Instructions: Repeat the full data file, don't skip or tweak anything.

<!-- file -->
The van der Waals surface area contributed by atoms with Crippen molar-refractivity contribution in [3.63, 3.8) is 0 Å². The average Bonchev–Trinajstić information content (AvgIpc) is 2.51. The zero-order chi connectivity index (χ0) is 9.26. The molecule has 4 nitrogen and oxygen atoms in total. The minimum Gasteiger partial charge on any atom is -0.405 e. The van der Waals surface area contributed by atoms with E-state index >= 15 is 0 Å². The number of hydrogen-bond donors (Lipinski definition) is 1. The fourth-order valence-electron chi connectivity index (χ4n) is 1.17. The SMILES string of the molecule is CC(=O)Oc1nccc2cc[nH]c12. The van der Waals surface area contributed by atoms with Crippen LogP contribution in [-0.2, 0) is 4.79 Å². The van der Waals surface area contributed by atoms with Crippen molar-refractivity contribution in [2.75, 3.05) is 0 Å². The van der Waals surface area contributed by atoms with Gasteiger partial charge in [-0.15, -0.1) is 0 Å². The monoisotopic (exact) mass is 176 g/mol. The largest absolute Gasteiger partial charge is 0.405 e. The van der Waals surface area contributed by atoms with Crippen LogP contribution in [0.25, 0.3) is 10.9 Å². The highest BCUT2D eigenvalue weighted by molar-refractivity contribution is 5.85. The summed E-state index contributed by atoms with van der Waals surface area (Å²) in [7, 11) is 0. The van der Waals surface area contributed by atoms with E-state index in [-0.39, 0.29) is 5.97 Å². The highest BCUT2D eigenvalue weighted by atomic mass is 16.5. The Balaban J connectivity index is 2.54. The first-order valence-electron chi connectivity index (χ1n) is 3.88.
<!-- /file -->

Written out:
The van der Waals surface area contributed by atoms with Crippen molar-refractivity contribution in [3.63, 3.8) is 0 Å². The average Bonchev–Trinajstić information content (AvgIpc) is 2.51. The zero-order chi connectivity index (χ0) is 9.26. The molecule has 4 nitrogen and oxygen atoms in total. The minimum Gasteiger partial charge on any atom is -0.405 e. The van der Waals surface area contributed by atoms with E-state index >= 15 is 0 Å². The number of hydrogen-bond donors (Lipinski definition) is 1. The fourth-order valence-electron chi connectivity index (χ4n) is 1.17. The SMILES string of the molecule is CC(=O)Oc1nccc2cc[nH]c12. The van der Waals surface area contributed by atoms with Crippen LogP contribution in [-0.2, 0) is 4.79 Å². The van der Waals surface area contributed by atoms with Crippen molar-refractivity contribution in [2.75, 3.05) is 0 Å². The van der Waals surface area contributed by atoms with Gasteiger partial charge in [-0.15, -0.1) is 0 Å². The monoisotopic (exact) mass is 176 g/mol. The largest absolute Gasteiger partial charge is 0.405 e. The van der Waals surface area contributed by atoms with Crippen LogP contribution in [0.25, 0.3) is 10.9 Å². The highest BCUT2D eigenvalue weighted by molar-refractivity contribution is 5.85. The summed E-state index contributed by atoms with van der Waals surface area (Å²) in [7, 11) is 0. The van der Waals surface area contributed by atoms with E-state index in [-0.39, 0.29) is 5.97 Å². The highest BCUT2D eigenvalue weighted by atomic mass is 16.5. The Balaban J connectivity index is 2.54. The first-order valence-electron chi connectivity index (χ1n) is 3.88.